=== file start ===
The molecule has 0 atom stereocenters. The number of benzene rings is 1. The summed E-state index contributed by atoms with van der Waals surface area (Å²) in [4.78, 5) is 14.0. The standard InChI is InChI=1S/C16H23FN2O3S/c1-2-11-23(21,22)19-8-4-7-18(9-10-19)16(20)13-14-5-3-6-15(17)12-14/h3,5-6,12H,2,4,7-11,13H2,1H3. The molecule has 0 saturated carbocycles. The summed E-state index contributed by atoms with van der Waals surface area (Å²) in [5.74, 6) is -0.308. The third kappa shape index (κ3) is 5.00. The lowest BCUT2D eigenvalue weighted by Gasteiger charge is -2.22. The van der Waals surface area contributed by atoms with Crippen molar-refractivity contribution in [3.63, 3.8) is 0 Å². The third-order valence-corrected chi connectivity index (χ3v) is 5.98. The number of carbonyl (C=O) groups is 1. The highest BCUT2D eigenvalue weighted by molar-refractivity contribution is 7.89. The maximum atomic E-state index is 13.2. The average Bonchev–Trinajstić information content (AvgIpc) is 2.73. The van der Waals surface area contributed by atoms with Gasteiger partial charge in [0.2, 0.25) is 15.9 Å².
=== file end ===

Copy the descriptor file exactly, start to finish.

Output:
The molecule has 0 atom stereocenters. The number of benzene rings is 1. The summed E-state index contributed by atoms with van der Waals surface area (Å²) in [4.78, 5) is 14.0. The standard InChI is InChI=1S/C16H23FN2O3S/c1-2-11-23(21,22)19-8-4-7-18(9-10-19)16(20)13-14-5-3-6-15(17)12-14/h3,5-6,12H,2,4,7-11,13H2,1H3. The molecule has 0 saturated carbocycles. The summed E-state index contributed by atoms with van der Waals surface area (Å²) in [5.74, 6) is -0.308. The third kappa shape index (κ3) is 5.00. The lowest BCUT2D eigenvalue weighted by Gasteiger charge is -2.22. The van der Waals surface area contributed by atoms with Crippen molar-refractivity contribution in [3.63, 3.8) is 0 Å². The third-order valence-corrected chi connectivity index (χ3v) is 5.98. The number of carbonyl (C=O) groups is 1. The highest BCUT2D eigenvalue weighted by molar-refractivity contribution is 7.89. The maximum atomic E-state index is 13.2. The average Bonchev–Trinajstić information content (AvgIpc) is 2.73. The van der Waals surface area contributed by atoms with Gasteiger partial charge in [0.2, 0.25) is 15.9 Å².